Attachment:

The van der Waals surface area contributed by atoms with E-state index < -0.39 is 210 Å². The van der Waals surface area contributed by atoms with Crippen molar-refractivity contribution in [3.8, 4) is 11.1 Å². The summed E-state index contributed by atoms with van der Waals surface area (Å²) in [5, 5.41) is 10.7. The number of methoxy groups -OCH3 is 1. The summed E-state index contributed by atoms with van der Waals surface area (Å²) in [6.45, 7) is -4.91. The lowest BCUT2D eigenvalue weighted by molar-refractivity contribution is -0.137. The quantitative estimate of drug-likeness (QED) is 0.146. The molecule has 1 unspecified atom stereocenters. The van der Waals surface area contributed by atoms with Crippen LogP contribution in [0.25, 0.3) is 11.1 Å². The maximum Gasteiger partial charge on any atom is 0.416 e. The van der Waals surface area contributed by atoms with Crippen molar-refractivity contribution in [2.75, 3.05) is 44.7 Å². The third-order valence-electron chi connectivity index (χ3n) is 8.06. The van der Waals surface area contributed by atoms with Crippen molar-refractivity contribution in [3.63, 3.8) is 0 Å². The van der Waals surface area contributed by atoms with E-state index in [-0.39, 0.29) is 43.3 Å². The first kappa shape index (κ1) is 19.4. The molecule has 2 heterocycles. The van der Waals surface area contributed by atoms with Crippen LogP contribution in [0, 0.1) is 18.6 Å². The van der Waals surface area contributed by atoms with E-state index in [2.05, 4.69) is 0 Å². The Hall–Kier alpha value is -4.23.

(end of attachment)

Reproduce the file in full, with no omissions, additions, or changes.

The van der Waals surface area contributed by atoms with E-state index < -0.39 is 210 Å². The van der Waals surface area contributed by atoms with Crippen molar-refractivity contribution in [3.8, 4) is 11.1 Å². The summed E-state index contributed by atoms with van der Waals surface area (Å²) in [5, 5.41) is 10.7. The number of methoxy groups -OCH3 is 1. The summed E-state index contributed by atoms with van der Waals surface area (Å²) in [6.45, 7) is -4.91. The lowest BCUT2D eigenvalue weighted by molar-refractivity contribution is -0.137. The quantitative estimate of drug-likeness (QED) is 0.146. The molecule has 1 unspecified atom stereocenters. The van der Waals surface area contributed by atoms with Crippen LogP contribution in [0.25, 0.3) is 11.1 Å². The maximum Gasteiger partial charge on any atom is 0.416 e. The van der Waals surface area contributed by atoms with Crippen molar-refractivity contribution in [2.75, 3.05) is 44.7 Å². The third-order valence-electron chi connectivity index (χ3n) is 8.06. The van der Waals surface area contributed by atoms with Crippen molar-refractivity contribution in [3.63, 3.8) is 0 Å². The van der Waals surface area contributed by atoms with E-state index in [-0.39, 0.29) is 43.3 Å². The first kappa shape index (κ1) is 19.4. The molecule has 2 heterocycles. The van der Waals surface area contributed by atoms with Crippen LogP contribution in [0, 0.1) is 18.6 Å². The van der Waals surface area contributed by atoms with E-state index in [2.05, 4.69) is 0 Å². The Hall–Kier alpha value is -4.23.